cut_coords=[36, 60],
                       title="display_mode='xz', cut_coords=[36, 60]")

Visualizing the contrast map with ‘coronal’, ‘sagittal’ views and coordinates are given manually in two cuts with two views.

# display_mode='yx' for coronal and saggital view and coordinates will be
# assigned in the order of direction as [x, y, z]
plotting.plot_stat_map(localizer_tmap_filename, display_mode='yx',
                       cut_coords=[-27, 36],
                       title="display_mode='yx', cut_coords=[-27, 36]")

Visualizing contrast map with ‘coronal’ and ‘axial’ views with manual positioning of coordinates with each directional view

plotting.plot_stat_map(localizer_tmap_filename, display_mode='yz',
                       cut_coords=[-27, 60],
                       title="display_mode='yz', cut_coords=[-27, 60]")

In second part, we switch to demonstrating various features add_* from nilearn where each specific feature will be helpful in projecting brain imaging results for further interpretation.

# Import image processing tool for basic processing of functional brain image
from nilearn import image

# Compute voxel-wise mean functional image across time dimension. Now we have
# functional image in 3D assigned in mean_haxby_img
mean_haxby_img = image.mean_img(haxby_func_filename)

Now let us see how to use add_edges, method useful for checking coregistration by overlaying anatomical image as edges (red) on top of mean functional image (background), both being of same subject.

# First, we call the `plot_anat` plotting function, with a background image
# as first argument, in this case the mean fMRI image.
display = plotting.plot_anat(mean_haxby_img, title="add_edges")

# We are now able to use add_edges method inherited in plotting object named as
# display. First argument - anatomical image  and by default edges will be
# displayed as red 'r', to choose different colors green 'g' and  blue 'b'.

Plotting outline of the mask (red) on top of the mean EPI image with add_contours. This method is useful for region specific interpretation of brain images

# As seen before, we call the `plot_anat` function with a background image
# as first argument, in this case again the mean fMRI image and argument
# `cut_coords` as list for manual cut with coordinates pointing at masked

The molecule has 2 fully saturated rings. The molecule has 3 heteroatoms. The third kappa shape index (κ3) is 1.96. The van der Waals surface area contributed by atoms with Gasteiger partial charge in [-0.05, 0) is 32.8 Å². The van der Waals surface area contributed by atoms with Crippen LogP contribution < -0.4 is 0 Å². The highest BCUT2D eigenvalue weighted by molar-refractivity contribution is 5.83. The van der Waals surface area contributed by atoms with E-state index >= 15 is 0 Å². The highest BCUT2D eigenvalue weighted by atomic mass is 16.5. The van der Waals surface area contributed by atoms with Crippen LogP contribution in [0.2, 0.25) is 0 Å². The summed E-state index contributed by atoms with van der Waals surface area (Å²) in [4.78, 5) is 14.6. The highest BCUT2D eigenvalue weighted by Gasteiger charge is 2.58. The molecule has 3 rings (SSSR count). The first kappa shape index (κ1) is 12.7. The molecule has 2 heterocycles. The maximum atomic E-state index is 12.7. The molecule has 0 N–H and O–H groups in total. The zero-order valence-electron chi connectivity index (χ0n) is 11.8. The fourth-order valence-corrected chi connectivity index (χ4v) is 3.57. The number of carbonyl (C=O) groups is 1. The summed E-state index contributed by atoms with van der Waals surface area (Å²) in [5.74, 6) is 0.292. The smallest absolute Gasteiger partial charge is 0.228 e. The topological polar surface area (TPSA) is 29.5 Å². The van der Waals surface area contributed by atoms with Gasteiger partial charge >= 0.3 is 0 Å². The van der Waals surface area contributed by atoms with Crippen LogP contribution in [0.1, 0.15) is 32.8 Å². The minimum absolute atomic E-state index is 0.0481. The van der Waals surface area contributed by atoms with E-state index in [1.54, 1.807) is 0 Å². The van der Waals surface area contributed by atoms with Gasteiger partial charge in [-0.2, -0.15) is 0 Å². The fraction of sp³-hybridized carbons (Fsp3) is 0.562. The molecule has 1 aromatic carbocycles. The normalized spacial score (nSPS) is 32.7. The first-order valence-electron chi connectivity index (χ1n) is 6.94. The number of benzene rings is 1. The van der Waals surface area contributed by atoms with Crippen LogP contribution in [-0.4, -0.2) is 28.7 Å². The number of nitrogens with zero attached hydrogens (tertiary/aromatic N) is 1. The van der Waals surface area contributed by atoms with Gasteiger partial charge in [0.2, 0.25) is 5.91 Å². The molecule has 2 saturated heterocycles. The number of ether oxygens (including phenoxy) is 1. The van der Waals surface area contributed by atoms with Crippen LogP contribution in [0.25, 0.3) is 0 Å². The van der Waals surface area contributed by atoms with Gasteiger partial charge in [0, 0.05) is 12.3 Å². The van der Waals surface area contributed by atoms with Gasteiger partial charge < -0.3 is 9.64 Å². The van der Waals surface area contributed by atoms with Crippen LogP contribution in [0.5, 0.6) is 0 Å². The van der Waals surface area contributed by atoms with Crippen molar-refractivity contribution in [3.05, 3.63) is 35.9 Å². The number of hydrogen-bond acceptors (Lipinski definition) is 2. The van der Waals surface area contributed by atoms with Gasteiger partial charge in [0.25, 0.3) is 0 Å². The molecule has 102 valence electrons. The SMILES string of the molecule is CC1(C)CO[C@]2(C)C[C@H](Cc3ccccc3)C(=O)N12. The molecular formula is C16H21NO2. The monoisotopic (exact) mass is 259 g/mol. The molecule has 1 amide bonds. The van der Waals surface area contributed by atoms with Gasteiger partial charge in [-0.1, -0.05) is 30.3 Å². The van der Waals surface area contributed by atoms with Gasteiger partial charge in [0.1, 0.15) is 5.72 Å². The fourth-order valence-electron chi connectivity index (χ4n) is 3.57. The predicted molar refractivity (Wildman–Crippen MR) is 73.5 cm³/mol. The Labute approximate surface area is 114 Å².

# brain regions
display = plotting.plot_anat(mean_haxby_img, title="add_contours",
                             cut_coords=[-34, -39, -9])
# Now use `add_contours` in display object with the path to a mask image from
# the Haxby dataset as first argument and argument `levels` given as list
# of values to select particular level in the contour to display and argument
# `colors` specified as red 'r' to see edges as red in color.
# See help on matplotlib.pyplot.contour to use more options with this method
display.add_contours(haxby_mask_filename, levels=[0.5], colors='r')

Plotting outline of the mask (blue) with color fillings using same method add_contours.

display = plotting.plot_anat(mean_haxby_img,
                             title="add_contours with filled=True",
                             cut_coords=[-34, -39, -9])

# By default, no color fillings will be shown using `add_contours`. To see
# contours with color fillings use argument filled=True. contour colors are
# changed to blue 'b' with alpha=0.7 sets the transparency of color fillings.
# See help on matplotlib.pyplot.contourf to use more options given that filled
# should be True
display.add_contours(haxby_mask_filename, filled=True, alpha=0.7,
                     levels=[0.5], colors='b')

Plotting seed regions of interest as spheres using new feature add_markers with MNI coordinates of interest.

display = plotting.plot_anat(mean_haxby_img, title="add_markers",
                             cut_coords=[-34, -39, -9])

# Coordinates of seed regions should be specified in first argument and second
# argument `marker_color` denotes color of the sphere in this case yellow 'y'
# and third argument `marker_size` denotes size of the sphere
coords = [(-34, -39, -9)]
display.add_markers(coords, marker_color='y', marker_size=100)

Finally, saving the plots to file with two different ways

# Contrast maps plotted with function `plot_stat_map` can be saved using an
# inbuilt parameter output_file as filename + .extension as string. Valid
# extensions are .png, .pdf, .svg
                       title='Using plot_stat_map output_file',

Another way of saving plots is using ‘savefig’ option from display object

display = plotting.plot_stat_map(localizer_tmap_filename,
                                 title='Using display savefig')
# In non-interactive settings make sure you close your displays


Total running time of the script: ( 0 minutes 12.355 seconds)